This warning builds on all the other climate warnings that the world has received, Jenkins noted. The first was issued in 1798 by Reverend Thomas Malthus.
As a nutritionist, Jenkins believes that one way in which humans can reduce their impact on the climate crisis is by adopting plant-based diets — something which can also be incredibly healthy if planned well. For example, tofu and seitan are relatively inexpensive and healthy food sources.
However, he stressed that with plant-based diets, careful planning is important in order to meet nutritional requirements.
The urgency of addressing the crisis
The Varsity also reached out to Dr. Miriam Diamond, a professor at the Department of Earth Sciences who is cross-appointed to the Dalla Lana School of Public Health, the School of the Environment, and the Department of Chemical Engineering and Applied Chemistry.
Diamond highlighted that the climate crisis “is not just an issue… It is a crisis and needs to be treated as such.”
Natural phenomena such as the fires in Australia, the severe flooding in the Ottawa Valley, and the dramatic fires in western Canada and Ontario over the past two years all have a climate component, according to Diamond.
Diamond also brought up the recent federal election, noting that the climate crisis was not as high of a priority as affordability. “Our society is delicately positioned to function in [the] stable climate that we’ve known for the past several hundred years,” she said.
“[We do] not have the resources to cope with… the current and growing number of disasters,” she continued. “What’s coming further down are questions of food availability.”
“If we think we are worried about [it] right now… it’s about to get a whole lot worse.”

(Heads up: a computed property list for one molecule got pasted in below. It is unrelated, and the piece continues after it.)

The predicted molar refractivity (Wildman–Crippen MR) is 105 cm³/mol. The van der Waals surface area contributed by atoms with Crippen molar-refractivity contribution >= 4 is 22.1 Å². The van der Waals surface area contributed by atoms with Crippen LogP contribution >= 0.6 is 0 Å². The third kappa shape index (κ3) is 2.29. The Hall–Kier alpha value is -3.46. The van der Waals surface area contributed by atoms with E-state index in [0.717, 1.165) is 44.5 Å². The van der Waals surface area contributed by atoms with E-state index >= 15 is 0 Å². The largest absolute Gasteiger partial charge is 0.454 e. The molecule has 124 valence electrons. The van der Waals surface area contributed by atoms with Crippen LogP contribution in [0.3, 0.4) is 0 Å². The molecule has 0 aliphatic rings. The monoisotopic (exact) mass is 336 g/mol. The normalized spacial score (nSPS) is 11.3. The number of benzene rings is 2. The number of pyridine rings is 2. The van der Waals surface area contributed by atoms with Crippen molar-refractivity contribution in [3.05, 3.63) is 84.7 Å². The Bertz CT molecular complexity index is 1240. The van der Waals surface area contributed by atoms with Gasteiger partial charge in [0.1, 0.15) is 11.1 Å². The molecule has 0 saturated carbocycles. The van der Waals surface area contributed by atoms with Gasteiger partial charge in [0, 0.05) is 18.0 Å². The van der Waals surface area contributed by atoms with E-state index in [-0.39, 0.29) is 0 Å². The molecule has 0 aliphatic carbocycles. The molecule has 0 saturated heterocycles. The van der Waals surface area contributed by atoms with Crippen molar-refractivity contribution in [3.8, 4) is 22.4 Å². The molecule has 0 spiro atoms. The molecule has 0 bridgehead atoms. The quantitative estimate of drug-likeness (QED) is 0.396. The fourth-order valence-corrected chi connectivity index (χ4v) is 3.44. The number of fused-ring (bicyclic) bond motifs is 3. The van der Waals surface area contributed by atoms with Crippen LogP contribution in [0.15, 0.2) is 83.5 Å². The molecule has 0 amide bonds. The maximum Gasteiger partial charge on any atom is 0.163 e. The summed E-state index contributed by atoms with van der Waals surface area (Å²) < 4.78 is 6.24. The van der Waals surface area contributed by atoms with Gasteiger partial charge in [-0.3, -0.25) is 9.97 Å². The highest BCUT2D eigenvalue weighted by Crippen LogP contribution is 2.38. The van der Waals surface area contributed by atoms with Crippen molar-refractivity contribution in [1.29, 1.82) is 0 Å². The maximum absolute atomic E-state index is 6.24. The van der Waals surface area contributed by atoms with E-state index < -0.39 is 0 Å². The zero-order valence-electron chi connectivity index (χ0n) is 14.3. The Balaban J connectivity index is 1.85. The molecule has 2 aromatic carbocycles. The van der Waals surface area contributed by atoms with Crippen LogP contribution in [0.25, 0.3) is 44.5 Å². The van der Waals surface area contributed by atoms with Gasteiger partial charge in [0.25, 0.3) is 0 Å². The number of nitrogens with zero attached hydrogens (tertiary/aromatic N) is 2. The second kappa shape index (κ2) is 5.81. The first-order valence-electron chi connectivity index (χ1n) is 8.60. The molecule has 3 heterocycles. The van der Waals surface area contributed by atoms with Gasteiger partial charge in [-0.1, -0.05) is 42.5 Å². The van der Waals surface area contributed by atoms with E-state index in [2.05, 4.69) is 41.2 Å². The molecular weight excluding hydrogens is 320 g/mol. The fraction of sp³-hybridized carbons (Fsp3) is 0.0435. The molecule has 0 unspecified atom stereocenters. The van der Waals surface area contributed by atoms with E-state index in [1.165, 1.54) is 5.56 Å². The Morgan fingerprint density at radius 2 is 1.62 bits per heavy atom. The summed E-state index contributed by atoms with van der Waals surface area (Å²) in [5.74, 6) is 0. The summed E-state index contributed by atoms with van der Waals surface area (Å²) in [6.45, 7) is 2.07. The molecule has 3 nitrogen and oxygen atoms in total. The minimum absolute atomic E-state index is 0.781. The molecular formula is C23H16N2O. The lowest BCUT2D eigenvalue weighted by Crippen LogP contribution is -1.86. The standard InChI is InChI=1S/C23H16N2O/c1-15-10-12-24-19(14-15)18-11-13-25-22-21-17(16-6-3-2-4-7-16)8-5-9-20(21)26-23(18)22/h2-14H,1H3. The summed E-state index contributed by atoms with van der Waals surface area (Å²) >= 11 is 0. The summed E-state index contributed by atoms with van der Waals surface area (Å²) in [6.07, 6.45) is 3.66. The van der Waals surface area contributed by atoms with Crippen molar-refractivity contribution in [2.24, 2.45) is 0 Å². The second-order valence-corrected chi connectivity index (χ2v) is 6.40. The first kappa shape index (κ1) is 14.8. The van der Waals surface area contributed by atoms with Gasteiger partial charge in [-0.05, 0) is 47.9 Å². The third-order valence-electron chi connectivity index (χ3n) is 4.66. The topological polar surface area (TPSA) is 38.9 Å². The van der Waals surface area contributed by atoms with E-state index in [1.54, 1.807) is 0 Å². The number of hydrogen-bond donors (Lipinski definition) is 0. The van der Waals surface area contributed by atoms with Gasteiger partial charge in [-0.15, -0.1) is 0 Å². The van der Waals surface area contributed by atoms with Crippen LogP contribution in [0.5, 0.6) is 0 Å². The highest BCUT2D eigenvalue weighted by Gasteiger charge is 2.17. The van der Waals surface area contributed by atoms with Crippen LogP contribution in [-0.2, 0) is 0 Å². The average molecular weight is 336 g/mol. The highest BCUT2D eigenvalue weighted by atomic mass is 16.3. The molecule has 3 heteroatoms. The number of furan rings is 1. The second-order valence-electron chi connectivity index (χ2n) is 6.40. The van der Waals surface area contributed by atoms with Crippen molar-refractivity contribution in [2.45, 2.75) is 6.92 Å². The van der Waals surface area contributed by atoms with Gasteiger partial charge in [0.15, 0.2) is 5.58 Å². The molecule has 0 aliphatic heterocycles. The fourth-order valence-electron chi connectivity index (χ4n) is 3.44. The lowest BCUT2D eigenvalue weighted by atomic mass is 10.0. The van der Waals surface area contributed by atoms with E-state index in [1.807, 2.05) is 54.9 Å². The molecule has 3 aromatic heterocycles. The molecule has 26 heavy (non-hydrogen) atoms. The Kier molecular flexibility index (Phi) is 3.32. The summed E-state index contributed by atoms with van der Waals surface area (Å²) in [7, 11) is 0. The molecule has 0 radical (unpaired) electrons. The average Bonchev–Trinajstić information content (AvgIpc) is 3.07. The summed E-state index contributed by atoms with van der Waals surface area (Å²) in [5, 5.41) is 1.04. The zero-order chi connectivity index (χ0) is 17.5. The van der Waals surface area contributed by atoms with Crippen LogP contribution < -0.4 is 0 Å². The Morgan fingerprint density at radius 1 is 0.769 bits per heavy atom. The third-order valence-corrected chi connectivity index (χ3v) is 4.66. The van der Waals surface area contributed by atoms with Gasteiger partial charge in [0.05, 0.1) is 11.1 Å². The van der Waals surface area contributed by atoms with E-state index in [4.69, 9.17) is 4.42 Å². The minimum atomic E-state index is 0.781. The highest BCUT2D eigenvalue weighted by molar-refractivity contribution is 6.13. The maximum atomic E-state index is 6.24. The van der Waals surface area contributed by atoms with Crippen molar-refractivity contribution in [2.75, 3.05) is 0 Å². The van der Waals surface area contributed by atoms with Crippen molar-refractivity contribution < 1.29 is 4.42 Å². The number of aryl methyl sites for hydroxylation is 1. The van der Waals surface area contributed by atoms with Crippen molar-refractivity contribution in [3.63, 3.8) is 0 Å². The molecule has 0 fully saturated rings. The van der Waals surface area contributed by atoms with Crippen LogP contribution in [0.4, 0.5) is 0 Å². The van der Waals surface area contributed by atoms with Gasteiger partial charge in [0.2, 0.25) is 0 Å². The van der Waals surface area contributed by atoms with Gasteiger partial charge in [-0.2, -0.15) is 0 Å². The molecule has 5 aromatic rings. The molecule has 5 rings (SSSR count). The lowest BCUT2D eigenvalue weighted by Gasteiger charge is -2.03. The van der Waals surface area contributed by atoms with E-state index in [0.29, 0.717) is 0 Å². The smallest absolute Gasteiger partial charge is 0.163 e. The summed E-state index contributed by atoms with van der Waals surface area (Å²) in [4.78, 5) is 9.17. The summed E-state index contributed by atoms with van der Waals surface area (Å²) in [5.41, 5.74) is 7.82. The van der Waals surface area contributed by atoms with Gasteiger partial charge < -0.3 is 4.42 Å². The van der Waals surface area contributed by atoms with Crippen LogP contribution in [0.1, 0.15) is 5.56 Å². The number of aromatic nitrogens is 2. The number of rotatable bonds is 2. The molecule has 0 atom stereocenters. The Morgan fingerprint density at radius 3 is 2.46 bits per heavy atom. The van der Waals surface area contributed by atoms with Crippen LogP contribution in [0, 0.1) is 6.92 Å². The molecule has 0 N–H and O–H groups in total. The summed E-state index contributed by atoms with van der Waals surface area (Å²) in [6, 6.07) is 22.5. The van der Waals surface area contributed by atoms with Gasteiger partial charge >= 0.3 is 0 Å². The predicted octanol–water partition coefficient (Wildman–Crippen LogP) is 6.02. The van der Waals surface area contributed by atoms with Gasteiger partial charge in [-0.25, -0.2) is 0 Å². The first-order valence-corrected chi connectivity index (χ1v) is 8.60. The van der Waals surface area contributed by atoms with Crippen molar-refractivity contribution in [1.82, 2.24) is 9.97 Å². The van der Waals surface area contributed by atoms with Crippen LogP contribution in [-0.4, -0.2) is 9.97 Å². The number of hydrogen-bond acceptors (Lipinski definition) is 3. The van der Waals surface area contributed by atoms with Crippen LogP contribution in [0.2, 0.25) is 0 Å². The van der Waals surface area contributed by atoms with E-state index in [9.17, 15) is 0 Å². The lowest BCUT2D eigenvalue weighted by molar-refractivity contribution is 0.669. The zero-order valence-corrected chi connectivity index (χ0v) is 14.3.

On activism and the paper’s research
Dr. Steve Easterbrook, Director of the School of the Environment, and a professor at the Department of Computer Science, hopes the letter will give the media and the public an overview of the current knowledge that we have about climate change.
“One of the things that paper does very nicely is it shows how everything is interconnected,” he noted.
In his view, the letter is also in defence of student climate activists, who are often dismissed in the media for their youth. “Articles like this, I think, emphasize that the students conducting this process, understand the science. They’ve got it right.”
He also underscored the value of dialogue about how to effectively fight the climate crisis. His belief is that scientists in disciplines not typically viewed as relevant to climate — including his own area of computer science — should consider how they could apply their skills to this issue.
“If you take this notion that we’re in a climate emergency,” he said, “I think of it as an ‘all-hands-on-deck’ type of emergency.”
Easterbrook rejected the notion that individuals reducing their personal carbon footprints is the most effective way to curb changes in climate. Instead, he urged people to consider: “What can you do that other people can’t do?”
A perspective from the Department of Political Science
Dr. Richard Sandbrook, a professor emeritus of the Department of Political Science, presented a different perspective. “The problem is not that we don’t know what to do; it is rather that we don’t do it,” he wrote.
One of the letter’s recommendations is for wealthy nations to aid poorer ones in the transition to renewables, which Sandbrook strongly supports.
He also wrote that the global south, whose nations are mostly not major contributors to warming, must be supported, or else “these areas will become unlivable, [and] internal wars and state breakdown will occur, along with major population movements.”
Unfortunately, Sandbrook believes that the political consequences of the climate crisis are not widely grasped. That is especially true of Canada, as it is far from Africa and the Middle East — regions which will feel the impacts of the climate crisis most strongly, according to Sandbrook, and where most climate migrations will originate.
Notably, while the graphs accompanying the letter include indicators of human activities that cause changes in climate, indicators of how these will affect humans — such as migration — are missing.
To Sandbrook, organization is critical. “The radical actions needed to arrest global heating at below 2°C will only happen in time as a result of mass pressure from below,” he noted.